4

I wish to carry out a line of site analysis similar to the subject in here (preferably within QGIS): Visual Impact Assessment in QGIS or GRASS

Scenario:

I have two points, A and B. Point A is a signal provider and Point B is a signal receiver. Point A is at X altitude and Point B is at Y altitude. There may be hills between Points A and B (represented by either vector contour lines or a raster DTM) that block Point B from receiving signal.

Data:

  • A vector shapefile containing hundreds of points (the viewing position / Point A) Viewing Position data
  • A vector shapefile containing several thousands of points (each point in this shapefile represents a position that needs to be viewed / Point B)
  • A 50 m resolution DTM in raster format (currently looking for higher resolution free data for the UK)

DTM, Points A(black dots) and Points B (blue dots)

Question:

How can I establish that Point As are able to view all of Point Bs (via say, a mask?). And how do I run this as a batch process? At the moment I can only run the line of sight (LOS) analysis for one coordinate at a time: r.los

  • Do you know python? The best approach is to write a little python script, which passes one point geometry at a time – Curlew Oct 22 '13 at 9:34
5
+50

You can make the preliminary tasks of your visibility analysis semi-automatic in few steps. Firstly, convert the shapefile of the observation points (Final_Branches.shp) in the CSV format, exporting only the coordinates:

ogr2ogr -f CSV coords.csv Final_Branches.shp -sql "SELECT Easting, Northing FROM Final_Branches"

The content of coords.csv should be:

Easting,Northing
255745,131455
245819,130162
247348,130341
...and so on

Then, define a batch file (e.g. create_script.bat) to loop through each line of the CSV file (skipping the header) echoing r.los (copying and pasting directly from GRASS, as Mike stated before, and setting the coordinate parameter equal to the variable %%i, i.e. the X,Y to be read from the CSV file):

@ECHO OFF    
for /F "skip=1 tokens=*" %%i in (coords.csv) DO (
ECHO r.los input=DTM@LOS output=visible_area coordinate=%%i max_dist=10000
)

Redirect the output to another file, e.g. script.sh:

create_script.bat > script.sh 

Opening script.sh in a text editor you should have something like:

r.los input=DTM@LOS output=visible_area coordinate=255745,131455 max_dist=10000
r.los input=DTM@LOS output=visible_area coordinate=245819,130162 max_dist=10000
r.los input=DTM@LOS output=visible_area coordinate=247348,130341 max_dist=10000
...and so on

Finally, execute sh script.sh from the GRASS command line.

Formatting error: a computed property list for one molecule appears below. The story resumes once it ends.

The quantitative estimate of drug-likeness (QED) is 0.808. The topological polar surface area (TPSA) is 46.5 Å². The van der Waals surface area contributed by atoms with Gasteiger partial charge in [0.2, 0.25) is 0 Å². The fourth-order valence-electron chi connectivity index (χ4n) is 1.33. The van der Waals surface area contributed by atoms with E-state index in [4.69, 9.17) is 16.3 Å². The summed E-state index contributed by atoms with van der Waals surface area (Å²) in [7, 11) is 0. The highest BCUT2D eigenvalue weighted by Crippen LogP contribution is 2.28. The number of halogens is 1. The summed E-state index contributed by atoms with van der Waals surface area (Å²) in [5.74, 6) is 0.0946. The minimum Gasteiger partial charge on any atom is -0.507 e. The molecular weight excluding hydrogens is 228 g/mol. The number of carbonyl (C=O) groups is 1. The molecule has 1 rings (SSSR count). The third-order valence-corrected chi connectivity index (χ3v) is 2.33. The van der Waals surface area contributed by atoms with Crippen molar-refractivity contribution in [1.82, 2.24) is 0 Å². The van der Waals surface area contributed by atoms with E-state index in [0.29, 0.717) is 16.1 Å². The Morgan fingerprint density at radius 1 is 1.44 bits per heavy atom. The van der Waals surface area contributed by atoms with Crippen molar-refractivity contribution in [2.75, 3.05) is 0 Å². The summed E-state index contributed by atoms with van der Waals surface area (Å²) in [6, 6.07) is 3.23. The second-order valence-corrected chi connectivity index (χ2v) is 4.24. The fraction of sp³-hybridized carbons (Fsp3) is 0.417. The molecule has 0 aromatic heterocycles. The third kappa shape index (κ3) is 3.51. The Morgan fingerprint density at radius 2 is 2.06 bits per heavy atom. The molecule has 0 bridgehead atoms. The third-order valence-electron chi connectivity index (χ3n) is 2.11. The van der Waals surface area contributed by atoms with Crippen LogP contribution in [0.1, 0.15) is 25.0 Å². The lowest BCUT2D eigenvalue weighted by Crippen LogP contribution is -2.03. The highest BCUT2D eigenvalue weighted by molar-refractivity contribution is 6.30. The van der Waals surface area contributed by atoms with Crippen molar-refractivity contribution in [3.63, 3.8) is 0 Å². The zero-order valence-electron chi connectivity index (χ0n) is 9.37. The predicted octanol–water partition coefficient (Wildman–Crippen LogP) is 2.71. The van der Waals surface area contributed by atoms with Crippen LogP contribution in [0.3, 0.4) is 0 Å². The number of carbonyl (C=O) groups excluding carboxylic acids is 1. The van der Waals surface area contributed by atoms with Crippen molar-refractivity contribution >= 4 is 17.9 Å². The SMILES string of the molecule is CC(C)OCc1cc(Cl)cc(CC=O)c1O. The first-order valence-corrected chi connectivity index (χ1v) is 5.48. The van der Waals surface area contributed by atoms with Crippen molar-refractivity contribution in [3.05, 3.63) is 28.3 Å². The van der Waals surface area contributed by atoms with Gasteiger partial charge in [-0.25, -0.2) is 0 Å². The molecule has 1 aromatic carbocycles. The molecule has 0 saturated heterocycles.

• Thanks afalciano. I would ask, is the 'max_dist' set to metres as default? And do I need to specify the exact path for the input/output files? I haven't used GRASS before you see. – Rob Lodge Oct 24 '13 at 11:53
  • Don't mention it. The max_dist parameter is expressed in meters, as you can see from the r.los manual. And you don't have to specify the file paths, but their location and mapset. So before starting you need to create a location and a mapset (e.g. LOS), then import your DTM. Finally, after running script.sh you have to export the results if you want to use them outside GRASS. You can easily accomplish all these tasks in QGIS using the GRASS plugin. – Antonio Falciano Oct 24 '13 at 12:49
4

For the record, a QGIS Python console solution for generating multiple viewsheds:

import processing
from PyQt4.QtCore import QFileInfo

rasterLayer = qgis.utils.iface.activeLayer()
pointLayer = QgsMapLayerRegistry.instance().mapLayersByName('Points')[0]

i=0
for ft in pointLayer.getFeatures():
    point = ft.geometry().asPoint()
    coordStr = '%d,%d' % (point.x(),point.y())
    outputViewshed = 'd:/temp/viewshed_%i.tif' % i
    outputs_0=processing.runalg("grass:r.los", rasterLayer, coordStr, None, 10, 10000, True, '700000.0,710000.0,6200000.0,6220000.0', 30, outputViewshed)
    i = i + 1

You can then on the signal receiver layer (layer B) use the point sampling tool plugin, to create a new point table with compiled viewshed data. The r.los does not take a parameter for looking at height above DEM, only looking from height. So your receiver is at ground level i.e. the DEM value. Converting the receiver point layer with a height column, to raster and adding receiver raster to the DEM could fix that problem.

3

Avoiding python...

You can create a very crude script in GRASS using a spreadsheet. In GRASS itself (not GRASS via QGIS) when you set up r.los (the line of sight analysis) it will generate code for the process at the bottom of the window, it will look like this:

r.los input=dtm@LOS output=visible_area coordinate=XXXX,YYYY max_dist=15000

Copy this into a spreadsheet and split it into separate columns, like:

col1:col2:col3:col4:col5:col6:col7

r.los input=1@LOS output=:test: coordinate=:XXXX:,:YYYY: max_dist=15000

You can then paste in your columns of x and y values, use fill down on the other columns and finally concatenate() to join it all together. Paste the concatenated column into a text file and then run it in GRASS from the GRASS terminal window. This should be something like:

Linux

sh ~/filepath/file.sh

Windows

sh C:\filepath\file.sh

As mentioned initially, this method is crude and a very long way from pretty - but it does work!

  • I will have to repeat the requested operation a number of times, so ideally the method to obtain the lines of sight should be reproducible and as streamlined as possible. – Rob Lodge Oct 22 '13 at 11:42
  • I appreciate, for the LOS described above I've used it for 145 sites. While the processing/running time is lengthy, the script writing time is not. – MikeRSpencer Oct 24 '13 at 8:47

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